The advancements of technology have played a huge role in pushing forth celebrity hype to be greater than ever before. I was certainly plugged into pop culture as a middle schooler, reading Seventeen and watching VH1 and MTV like no one's business. But the girls we work with now live pop culture connected lives far beyond anything I could have imagined. Even though I had internet in my home at that time, instantaneous outlets like Twitter were still a decade away. It was unimaginable to think of receiving immediate messaging from the celebrities I worshipped. Girls now have access to the media literally in their hands at any given moment. They are constantly flooded with a barrage of updates about what celebrities are doing--in real time. Celebrity wealth combined with fairly careful brand management, personal stylists, and good old fashioned Photoshop frequently makes their lives look near perfect and desirable, especially to someone who is just figuring out her identity and feels alone, awkward, ugly, and confused. The results are not only a desire to "be famous" but also a loss of self-esteem when comparisons are made against these seemingly perfect people.

The fact that our culture places unhealthy value on celebrity is part of the reason that this blog exists (and many others). I don't see the obsession with celebrity ending any time I said, it seems to be on the rise. So while it is important for us (meaning feminists and adults generally) to teach kids that there is a whole world of women who are contributing to the collective good outside of how they look, it's equally important to analyze, critique, and discuss products of the celebrity-centric environment.  Without ongoing cultural criticism, the cult of celebrity would remain unchecked.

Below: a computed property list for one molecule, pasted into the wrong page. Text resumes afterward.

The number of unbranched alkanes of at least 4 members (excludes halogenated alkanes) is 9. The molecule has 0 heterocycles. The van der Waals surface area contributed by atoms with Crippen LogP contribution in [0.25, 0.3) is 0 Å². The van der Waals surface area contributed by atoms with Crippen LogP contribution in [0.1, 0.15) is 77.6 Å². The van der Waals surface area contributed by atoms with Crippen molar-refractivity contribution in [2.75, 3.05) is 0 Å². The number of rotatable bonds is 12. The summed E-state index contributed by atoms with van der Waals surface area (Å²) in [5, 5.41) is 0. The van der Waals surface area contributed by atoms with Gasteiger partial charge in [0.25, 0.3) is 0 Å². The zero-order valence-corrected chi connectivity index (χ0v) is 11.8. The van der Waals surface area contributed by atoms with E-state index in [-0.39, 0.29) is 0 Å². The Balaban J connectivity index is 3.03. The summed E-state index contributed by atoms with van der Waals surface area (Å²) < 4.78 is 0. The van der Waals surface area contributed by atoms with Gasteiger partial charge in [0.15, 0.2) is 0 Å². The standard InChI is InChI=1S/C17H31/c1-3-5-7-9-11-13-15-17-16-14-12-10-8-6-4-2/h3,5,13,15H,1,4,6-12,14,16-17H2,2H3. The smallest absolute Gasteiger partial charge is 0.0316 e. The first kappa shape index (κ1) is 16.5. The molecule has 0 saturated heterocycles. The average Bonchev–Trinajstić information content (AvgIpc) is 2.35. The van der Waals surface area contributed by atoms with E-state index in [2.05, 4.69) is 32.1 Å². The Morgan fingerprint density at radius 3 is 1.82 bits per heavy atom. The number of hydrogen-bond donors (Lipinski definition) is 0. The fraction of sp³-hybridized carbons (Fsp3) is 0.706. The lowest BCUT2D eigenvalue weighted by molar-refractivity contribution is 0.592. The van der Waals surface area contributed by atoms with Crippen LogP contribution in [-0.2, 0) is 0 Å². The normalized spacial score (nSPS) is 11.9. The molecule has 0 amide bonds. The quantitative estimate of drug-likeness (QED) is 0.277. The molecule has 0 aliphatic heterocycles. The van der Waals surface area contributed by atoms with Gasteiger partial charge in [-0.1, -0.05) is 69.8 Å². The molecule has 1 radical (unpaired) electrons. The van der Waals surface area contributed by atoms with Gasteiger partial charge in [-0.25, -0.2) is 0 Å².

It's amazing to me to contemplate how the state of women (if there is such a unified thing?) has evolved over the three waves of feminism. Anti-feminists posit that our work is done because women can work outside the home, buy birth control, and vote. But the nature of misogyny is an ever moving target and certainly the representation of women in the media is an area that is still doing very real damage to women and girls.

I just yearn for a time when your average 14 year old is as aware of Alice Walker, bell hooks, or Elizabeth Warren as she is Katy Perry or Rihanna. And all of this isn't to say that there aren't extraordinary young women who dive fully into feminism and women's studies on a daily basis and are totally aware of those names. It's just to say that our our collective fixation on celebrities and the Hollywood lifestyle as the ideal is doing girls, and everyone, much more disservice than not.

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1 comment:

  1. I cannot express the realness of this article! I'll just simply say, thank you for writing this and giving these unique issues awareness.


This blog has strict comment moderation intended to preserve a safe space. Moderation is managed solely by the blog author. As such, even comments made in good faith will be on a short delay, so please do not attempt to resubmit your comment if it does not immediately appear. Discussion and thoughtful participation are encouraged, but abusive comments of any type will never be published. The blog author reserves the right to publish/delete any comments for any reason, at her sole discretion.